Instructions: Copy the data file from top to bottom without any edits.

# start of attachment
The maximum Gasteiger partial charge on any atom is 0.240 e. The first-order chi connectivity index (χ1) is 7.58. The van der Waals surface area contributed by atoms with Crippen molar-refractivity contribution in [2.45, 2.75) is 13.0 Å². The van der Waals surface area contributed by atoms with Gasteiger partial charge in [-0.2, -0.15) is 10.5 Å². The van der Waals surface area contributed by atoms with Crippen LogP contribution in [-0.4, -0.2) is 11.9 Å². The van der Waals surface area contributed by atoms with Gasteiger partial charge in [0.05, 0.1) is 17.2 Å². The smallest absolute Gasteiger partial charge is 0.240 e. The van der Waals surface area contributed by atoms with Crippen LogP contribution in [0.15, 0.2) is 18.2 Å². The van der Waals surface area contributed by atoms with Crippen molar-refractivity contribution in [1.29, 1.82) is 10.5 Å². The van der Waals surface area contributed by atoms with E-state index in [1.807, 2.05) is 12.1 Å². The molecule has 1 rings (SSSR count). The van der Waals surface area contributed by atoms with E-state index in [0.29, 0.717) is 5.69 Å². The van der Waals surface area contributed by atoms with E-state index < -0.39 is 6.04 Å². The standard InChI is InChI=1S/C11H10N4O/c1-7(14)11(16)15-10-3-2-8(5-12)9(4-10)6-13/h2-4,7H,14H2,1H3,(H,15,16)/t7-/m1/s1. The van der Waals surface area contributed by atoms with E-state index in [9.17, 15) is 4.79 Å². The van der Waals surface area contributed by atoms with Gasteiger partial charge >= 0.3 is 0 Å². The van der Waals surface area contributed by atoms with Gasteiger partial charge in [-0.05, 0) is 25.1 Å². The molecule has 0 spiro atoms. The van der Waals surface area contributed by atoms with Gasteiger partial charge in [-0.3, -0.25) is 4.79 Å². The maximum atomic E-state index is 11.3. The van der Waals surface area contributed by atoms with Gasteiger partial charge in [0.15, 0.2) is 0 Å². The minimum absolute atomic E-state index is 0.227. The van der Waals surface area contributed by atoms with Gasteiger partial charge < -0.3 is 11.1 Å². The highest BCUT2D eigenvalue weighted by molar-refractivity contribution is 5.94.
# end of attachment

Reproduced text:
The maximum Gasteiger partial charge on any atom is 0.240 e. The first-order chi connectivity index (χ1) is 7.58. The van der Waals surface area contributed by atoms with Crippen molar-refractivity contribution in [2.45, 2.75) is 13.0 Å². The van der Waals surface area contributed by atoms with Gasteiger partial charge in [-0.2, -0.15) is 10.5 Å². The van der Waals surface area contributed by atoms with Crippen LogP contribution in [-0.4, -0.2) is 11.9 Å². The van der Waals surface area contributed by atoms with Gasteiger partial charge in [0.05, 0.1) is 17.2 Å². The smallest absolute Gasteiger partial charge is 0.240 e. The van der Waals surface area contributed by atoms with Crippen LogP contribution in [0.15, 0.2) is 18.2 Å². The van der Waals surface area contributed by atoms with Crippen molar-refractivity contribution in [1.29, 1.82) is 10.5 Å². The van der Waals surface area contributed by atoms with E-state index in [1.807, 2.05) is 12.1 Å². The molecule has 1 rings (SSSR count). The van der Waals surface area contributed by atoms with E-state index in [0.29, 0.717) is 5.69 Å². The van der Waals surface area contributed by atoms with E-state index < -0.39 is 6.04 Å². The standard InChI is InChI=1S/C11H10N4O/c1-7(14)11(16)15-10-3-2-8(5-12)9(4-10)6-13/h2-4,7H,14H2,1H3,(H,15,16)/t7-/m1/s1. The van der Waals surface area contributed by atoms with E-state index in [9.17, 15) is 4.79 Å². The van der Waals surface area contributed by atoms with Gasteiger partial charge >= 0.3 is 0 Å². The van der Waals surface area contributed by atoms with Gasteiger partial charge in [-0.05, 0) is 25.1 Å². The molecule has 0 spiro atoms. The van der Waals surface area contributed by atoms with Gasteiger partial charge in [-0.3, -0.25) is 4.79 Å². The maximum atomic E-state index is 11.3. The van der Waals surface area contributed by atoms with Gasteiger partial charge in [0.15, 0.2) is 0 Å². The minimum absolute atomic E-state index is 0.227. The van der Waals surface area contributed by atoms with Gasteiger partial charge < -0.3 is 11.1 Å². The highest BCUT2D eigenvalue weighted by molar-refractivity contribution is 5.94.